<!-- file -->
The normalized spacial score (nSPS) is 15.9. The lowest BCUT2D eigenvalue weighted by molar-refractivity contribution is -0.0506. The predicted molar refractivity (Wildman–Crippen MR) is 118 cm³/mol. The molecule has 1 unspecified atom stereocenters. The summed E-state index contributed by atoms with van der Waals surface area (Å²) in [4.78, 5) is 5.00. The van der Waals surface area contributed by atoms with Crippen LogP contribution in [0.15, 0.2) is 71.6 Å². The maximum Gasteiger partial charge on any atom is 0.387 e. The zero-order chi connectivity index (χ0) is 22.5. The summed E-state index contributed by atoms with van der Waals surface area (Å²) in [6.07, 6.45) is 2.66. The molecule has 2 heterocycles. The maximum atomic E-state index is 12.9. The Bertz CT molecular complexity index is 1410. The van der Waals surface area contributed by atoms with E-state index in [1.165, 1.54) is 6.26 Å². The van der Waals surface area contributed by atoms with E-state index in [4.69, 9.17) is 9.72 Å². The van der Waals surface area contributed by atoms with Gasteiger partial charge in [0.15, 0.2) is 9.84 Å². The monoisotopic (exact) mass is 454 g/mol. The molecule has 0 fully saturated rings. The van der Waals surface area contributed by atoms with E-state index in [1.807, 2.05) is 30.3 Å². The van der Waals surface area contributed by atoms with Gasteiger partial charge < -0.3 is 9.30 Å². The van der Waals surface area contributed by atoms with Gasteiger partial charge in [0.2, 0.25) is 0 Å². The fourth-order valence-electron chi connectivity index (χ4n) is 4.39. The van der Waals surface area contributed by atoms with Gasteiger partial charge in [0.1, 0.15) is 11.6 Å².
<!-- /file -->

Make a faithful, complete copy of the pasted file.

The normalized spacial score (nSPS) is 15.9. The lowest BCUT2D eigenvalue weighted by molar-refractivity contribution is -0.0506. The predicted molar refractivity (Wildman–Crippen MR) is 118 cm³/mol. The molecule has 1 unspecified atom stereocenters. The summed E-state index contributed by atoms with van der Waals surface area (Å²) in [4.78, 5) is 5.00. The van der Waals surface area contributed by atoms with Crippen LogP contribution in [0.15, 0.2) is 71.6 Å². The maximum Gasteiger partial charge on any atom is 0.387 e. The zero-order chi connectivity index (χ0) is 22.5. The summed E-state index contributed by atoms with van der Waals surface area (Å²) in [6.07, 6.45) is 2.66. The molecule has 2 heterocycles. The maximum atomic E-state index is 12.9. The Bertz CT molecular complexity index is 1410. The van der Waals surface area contributed by atoms with E-state index in [1.165, 1.54) is 6.26 Å². The van der Waals surface area contributed by atoms with E-state index in [4.69, 9.17) is 9.72 Å². The van der Waals surface area contributed by atoms with Gasteiger partial charge in [0.15, 0.2) is 9.84 Å². The monoisotopic (exact) mass is 454 g/mol. The molecule has 0 fully saturated rings. The van der Waals surface area contributed by atoms with E-state index in [1.807, 2.05) is 30.3 Å². The van der Waals surface area contributed by atoms with Gasteiger partial charge < -0.3 is 9.30 Å². The van der Waals surface area contributed by atoms with Gasteiger partial charge in [0.2, 0.25) is 0 Å². The fourth-order valence-electron chi connectivity index (χ4n) is 4.39. The van der Waals surface area contributed by atoms with Gasteiger partial charge in [0.1, 0.15) is 11.6 Å².